Do you hate the 9 to 5?

Normally at this time of day I’d be rocketing towards work on my bike. I’d be enjoying the scenery of the Swan River as I pedaled along the bike path next to the freeway.

Today is different. In fact every day this week and next week will be different. I’m currently taking two weeks of my annual leave. I’m enjoying my break but it won’t be too much of a strain when I have to return to work. Seeing as no one has offered to pay me for 52 weeks annual leave each year I have to head back to work eventually but thankfully I enjoy my job. I wanted to work in radio from when I was very, very young and so I’m pretty much living the dream.

Unfortunately it’s not the same for everyone. There are millions of people around the world who dislike or even hate their jobs. I understand that in some places people need to settle for anything that puts food on the table for their family but there are many people, especially in developed nations, who could change their workplace yet don’t.

I wonder why.

What do you think? Why do people settle for jobs that don’t really thrill them?

Years ago there was a lot of talk about job satisfaction. Then there were many years of high unemployment and less talk about job satisfaction. People were encouraged to get whatever job they could and that was enough. Over the last couple of years we made our way through the global financial crisis and jobs were harder to find again. Thankfully, in Australia at least, employment opportunities are much better now.

Are you in a job that you enjoy? If you could do anything you wanted for work, what would you be doing? What’s stopping you from moving towards that goal? What did you dream of doing when you were young? Did that dream ever come true?

What do you think stops other people from pursuing a job they love? Let’s get some conversation going. I look forward to reading your thoughts in the comments section of this post.

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About the author

Rodney Olsen

Rodney is a husband, father, cyclist, blogger and podcaster from Perth Western Australia.

He previously worked in radio for about 25 years but these days he spends his time at Compassion Australia, working towards releasing children from poverty in Jesus' name.

The views he expresses here are his own.

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  • I think I always wanted to be a nurse or teacher.

    I never had the opportunity in Africa to go and study so trying to grab opportunities here in Oz … but … being a mum now, needing an extra income, distance to Uni and time etc etc makes studies quite hard to achieve.

    Then I went through a phase to be a police woman but was unsuccesful in applicaitons, meant to be?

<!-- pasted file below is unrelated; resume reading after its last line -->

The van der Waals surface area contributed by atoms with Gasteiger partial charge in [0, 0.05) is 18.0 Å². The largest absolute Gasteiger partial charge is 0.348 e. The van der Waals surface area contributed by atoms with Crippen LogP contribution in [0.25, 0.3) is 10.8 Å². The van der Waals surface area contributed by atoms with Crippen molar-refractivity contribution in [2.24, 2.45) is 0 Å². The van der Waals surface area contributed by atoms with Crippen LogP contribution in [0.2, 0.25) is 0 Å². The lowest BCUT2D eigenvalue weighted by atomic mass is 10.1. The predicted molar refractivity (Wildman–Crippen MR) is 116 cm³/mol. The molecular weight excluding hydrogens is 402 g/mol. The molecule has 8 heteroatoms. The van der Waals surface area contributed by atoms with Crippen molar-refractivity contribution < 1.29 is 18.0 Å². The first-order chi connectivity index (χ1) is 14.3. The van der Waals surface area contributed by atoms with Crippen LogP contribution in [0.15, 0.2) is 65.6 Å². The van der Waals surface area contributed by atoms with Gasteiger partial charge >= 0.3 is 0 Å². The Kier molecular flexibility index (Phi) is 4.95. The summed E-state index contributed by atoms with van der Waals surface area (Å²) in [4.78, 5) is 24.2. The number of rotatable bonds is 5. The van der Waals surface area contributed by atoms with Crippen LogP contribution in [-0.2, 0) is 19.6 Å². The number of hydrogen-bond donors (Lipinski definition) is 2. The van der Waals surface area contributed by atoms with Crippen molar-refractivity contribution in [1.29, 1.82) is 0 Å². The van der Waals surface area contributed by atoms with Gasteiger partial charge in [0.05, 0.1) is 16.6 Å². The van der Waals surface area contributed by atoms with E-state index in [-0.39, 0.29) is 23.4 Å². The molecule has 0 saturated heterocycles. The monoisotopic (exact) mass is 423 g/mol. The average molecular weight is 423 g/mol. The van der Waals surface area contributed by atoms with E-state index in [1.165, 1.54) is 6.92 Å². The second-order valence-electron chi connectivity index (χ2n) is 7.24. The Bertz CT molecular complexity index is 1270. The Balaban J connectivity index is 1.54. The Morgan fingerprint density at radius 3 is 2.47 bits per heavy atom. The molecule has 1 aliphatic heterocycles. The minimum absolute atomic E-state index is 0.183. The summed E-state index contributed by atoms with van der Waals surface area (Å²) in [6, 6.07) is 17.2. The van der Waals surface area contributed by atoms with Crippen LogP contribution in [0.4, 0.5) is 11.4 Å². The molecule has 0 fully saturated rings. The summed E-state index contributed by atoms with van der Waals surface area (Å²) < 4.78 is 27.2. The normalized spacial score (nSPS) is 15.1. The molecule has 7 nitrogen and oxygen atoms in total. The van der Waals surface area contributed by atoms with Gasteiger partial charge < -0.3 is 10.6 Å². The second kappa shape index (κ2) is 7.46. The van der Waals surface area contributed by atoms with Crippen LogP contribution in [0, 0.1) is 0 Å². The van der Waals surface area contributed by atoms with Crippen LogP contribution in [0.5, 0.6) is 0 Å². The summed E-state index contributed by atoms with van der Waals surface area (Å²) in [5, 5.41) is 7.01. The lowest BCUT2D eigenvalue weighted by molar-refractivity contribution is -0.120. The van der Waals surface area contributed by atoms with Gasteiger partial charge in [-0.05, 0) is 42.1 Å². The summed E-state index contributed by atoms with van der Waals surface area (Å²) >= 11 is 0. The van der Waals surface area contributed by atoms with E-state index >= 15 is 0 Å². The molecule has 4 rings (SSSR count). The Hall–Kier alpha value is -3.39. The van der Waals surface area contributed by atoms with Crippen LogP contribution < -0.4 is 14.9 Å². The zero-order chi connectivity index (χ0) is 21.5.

I really wish I had money and time to work as a volunteer Aid person in disaster places as a nurse, but the ADF declared me medically unfit to join them too.

    At the moment I teach swimming, will start coaching soon but although I enjoy that the hours is not family friendly and arrangement will need to be made for my own kids now.

    I suppose once you have a family and are mum especially or the main carer for kids, it’s not always easy to choose to do what you really want and you have no choice than to put up with what works for and around the family, not that I always mind.

    I hope your holiday is super fun!!
    .-= Flea´s last blog ..Life’s hard again =-.

  • Well, right now I’m in a job that I feel like I SHOULD be enjoying, but, if I’m honest, I really don’t. I often groan at the thought of getting up and going to work when I feel like I should just be grateful that I have a job at all.

    So why don’t I change jobs? Well, there aint much choice out here. If I was in the city, I could change jobs like people change their underwear (presuming they change it), but I’m often wary about doing that. No job will thrill us 100% of the time, and sometimes our level of satisfaction rises and falls depending on what else is going on in our lives, our co-workers, and the nature of the job itself. I believe in giving a job a 6-12 month test (if it’s a permanent position). If you really can’t stand a job after a year, it’s probably time to consider moving on. However, we’re in a privileged position that we actually have more choice of work than our brothers and sisters overseas.
    .-= sarah´s last blog ..Camping at Ledge Point =-.

  • I was working in the IT industry for just short of 5 years, when I decided that I’d had enough of making money for rich people – and decided I’d become a teacher. I applied (and was successful) for the Teach for Australia program. Now I’m working in a disadvantaged school in the Northern suburbs of Melbourne, and wearing myself out – but loving it. It was totally worth trading in a bunch of money for the knowledge that you’re doing something worthwhile with life!
    .-= Geoff Matheson´s last blog ..Soul Survivor 2010 – Hope =-.

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